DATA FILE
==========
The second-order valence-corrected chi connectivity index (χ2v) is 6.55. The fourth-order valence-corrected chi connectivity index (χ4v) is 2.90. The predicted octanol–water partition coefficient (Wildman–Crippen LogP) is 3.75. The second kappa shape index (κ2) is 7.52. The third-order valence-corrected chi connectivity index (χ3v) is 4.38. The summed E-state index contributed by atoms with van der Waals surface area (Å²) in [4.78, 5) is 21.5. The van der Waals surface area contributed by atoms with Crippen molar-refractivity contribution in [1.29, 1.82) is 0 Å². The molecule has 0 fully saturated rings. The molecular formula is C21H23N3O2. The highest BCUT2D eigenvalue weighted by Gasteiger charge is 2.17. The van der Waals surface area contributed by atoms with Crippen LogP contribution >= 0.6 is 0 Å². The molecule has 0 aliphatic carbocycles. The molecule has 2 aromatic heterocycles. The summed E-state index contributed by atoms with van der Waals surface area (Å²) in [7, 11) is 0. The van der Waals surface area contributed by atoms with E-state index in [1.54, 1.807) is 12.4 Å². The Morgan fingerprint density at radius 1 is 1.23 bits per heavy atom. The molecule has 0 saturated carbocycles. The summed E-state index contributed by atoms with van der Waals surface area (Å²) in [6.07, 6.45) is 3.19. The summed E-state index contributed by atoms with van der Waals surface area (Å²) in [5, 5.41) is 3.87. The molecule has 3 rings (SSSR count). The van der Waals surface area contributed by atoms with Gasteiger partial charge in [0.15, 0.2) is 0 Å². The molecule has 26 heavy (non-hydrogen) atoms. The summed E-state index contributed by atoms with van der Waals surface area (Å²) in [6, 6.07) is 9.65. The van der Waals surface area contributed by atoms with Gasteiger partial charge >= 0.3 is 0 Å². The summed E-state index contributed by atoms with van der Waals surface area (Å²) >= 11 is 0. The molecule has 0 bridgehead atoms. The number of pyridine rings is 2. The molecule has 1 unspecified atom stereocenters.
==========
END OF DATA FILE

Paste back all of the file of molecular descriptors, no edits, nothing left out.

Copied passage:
The second-order valence-corrected chi connectivity index (χ2v) is 6.55. The fourth-order valence-corrected chi connectivity index (χ4v) is 2.90. The predicted octanol–water partition coefficient (Wildman–Crippen LogP) is 3.75. The second kappa shape index (κ2) is 7.52. The third-order valence-corrected chi connectivity index (χ3v) is 4.38. The summed E-state index contributed by atoms with van der Waals surface area (Å²) in [4.78, 5) is 21.5. The van der Waals surface area contributed by atoms with Crippen molar-refractivity contribution in [1.29, 1.82) is 0 Å². The molecule has 0 fully saturated rings. The molecular formula is C21H23N3O2. The highest BCUT2D eigenvalue weighted by Gasteiger charge is 2.17. The van der Waals surface area contributed by atoms with Crippen LogP contribution >= 0.6 is 0 Å². The molecule has 0 aliphatic carbocycles. The molecule has 2 aromatic heterocycles. The summed E-state index contributed by atoms with van der Waals surface area (Å²) in [7, 11) is 0. The van der Waals surface area contributed by atoms with E-state index in [1.54, 1.807) is 12.4 Å². The Morgan fingerprint density at radius 1 is 1.23 bits per heavy atom. The molecule has 0 saturated carbocycles. The summed E-state index contributed by atoms with van der Waals surface area (Å²) in [6.07, 6.45) is 3.19. The summed E-state index contributed by atoms with van der Waals surface area (Å²) in [5, 5.41) is 3.87. The molecule has 3 rings (SSSR count). The van der Waals surface area contributed by atoms with Gasteiger partial charge in [0.15, 0.2) is 0 Å². The molecule has 26 heavy (non-hydrogen) atoms. The summed E-state index contributed by atoms with van der Waals surface area (Å²) in [6, 6.07) is 9.65. The van der Waals surface area contributed by atoms with Gasteiger partial charge >= 0.3 is 0 Å². The summed E-state index contributed by atoms with van der Waals surface area (Å²) >= 11 is 0. The molecule has 0 bridgehead atoms. The number of pyridine rings is 2. The molecule has 1 unspecified atom stereocenters.